Video Games in the 2013 Cinema Communication Negotiations: A Political Economic Perspective
Dublin City University
(at time of presentation)
Maria O'Brien is in the second year of a phd in DCU, funded by the National Development Plan. Her research focuses on tax incentives for film and video games in Ireland. Maria is a former solicitor and tax consultant. She holds an MA in Screen Studies from Goldsmiths, University of London, and a M Litt in Film Studies from TCD.
Should video games enjoy cultural tax breaks? Are they different to films and other audiovisual works? The European Commission believes they are and applies different competition law rules to the different sectors.
The 2013 Cinema Communication sets out the application of European Union state aid rules to film and other audiovisual works and is a significant revision of the first Cinema Communication from 2001. State aid includes the favourable terms offered by a Member State of the European Union to indigenous industries. Usually, such aids are regarded as distorting competition between Member States and are prohibited. The Cinema Communication sets out conditions under which such aids to the audiovisual sector are approved. For example, Ireland’s film tax expenditure, Section 481, is approved under the Cinema Communication as it is a cultural aid.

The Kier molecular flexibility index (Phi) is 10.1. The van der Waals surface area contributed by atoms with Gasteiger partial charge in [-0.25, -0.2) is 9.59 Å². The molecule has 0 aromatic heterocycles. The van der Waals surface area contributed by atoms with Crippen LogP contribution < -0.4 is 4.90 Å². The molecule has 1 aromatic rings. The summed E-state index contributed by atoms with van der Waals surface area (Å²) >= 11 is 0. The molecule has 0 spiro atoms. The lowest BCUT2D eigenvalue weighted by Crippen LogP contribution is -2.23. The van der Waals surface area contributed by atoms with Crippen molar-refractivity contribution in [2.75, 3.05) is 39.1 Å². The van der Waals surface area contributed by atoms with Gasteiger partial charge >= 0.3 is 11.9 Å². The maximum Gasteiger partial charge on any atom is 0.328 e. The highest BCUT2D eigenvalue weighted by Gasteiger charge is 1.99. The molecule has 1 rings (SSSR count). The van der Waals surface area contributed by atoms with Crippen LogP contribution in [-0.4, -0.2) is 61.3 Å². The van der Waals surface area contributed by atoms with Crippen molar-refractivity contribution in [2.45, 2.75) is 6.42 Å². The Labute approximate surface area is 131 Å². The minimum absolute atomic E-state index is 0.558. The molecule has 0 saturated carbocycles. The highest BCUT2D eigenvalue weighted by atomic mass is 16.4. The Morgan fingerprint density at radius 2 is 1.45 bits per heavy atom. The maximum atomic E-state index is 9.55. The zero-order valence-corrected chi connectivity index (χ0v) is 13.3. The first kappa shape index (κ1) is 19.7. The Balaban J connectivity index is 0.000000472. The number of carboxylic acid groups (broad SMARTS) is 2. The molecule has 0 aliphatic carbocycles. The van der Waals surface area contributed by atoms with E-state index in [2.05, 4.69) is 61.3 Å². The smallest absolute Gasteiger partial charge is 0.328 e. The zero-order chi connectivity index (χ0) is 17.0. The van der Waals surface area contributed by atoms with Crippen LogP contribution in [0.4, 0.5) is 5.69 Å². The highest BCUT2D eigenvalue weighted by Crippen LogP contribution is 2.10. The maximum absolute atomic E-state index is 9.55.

This paper looks at the consultation process behind the revisions to the Cinema Communication leading to the 2013 Cinema Communication. In particular, I focus on the processes behind the decision to exclude video games from the remit of the Cinema Communication. This exclusion means that video games do not enjoy the favourable terms offered by the Irish Government to other audiovisual industries.
I approach this analysis from a political economic perspective with a particular focus on the role of both the state and industry groups in influencing public policy. The attempt to find a balance between the parallel aims of economics and culture is of particular interest. I use the work of Vincent Mosco to analyse the policies from three entry points, namely commodification, spatialization and structuration. This gives me a lens with which to analyse the policy developments which directly influence cultural production in Ireland. Mosco defines political economy of communications as referring to the ‘social relations and particularly the power relations that constitute the production, distribution and consumption of communication resources in society’ (Mosco, 1996, p25). My analysis of this policy development interrogates the nature of the power relations that shape audiovisual policy in Ireland.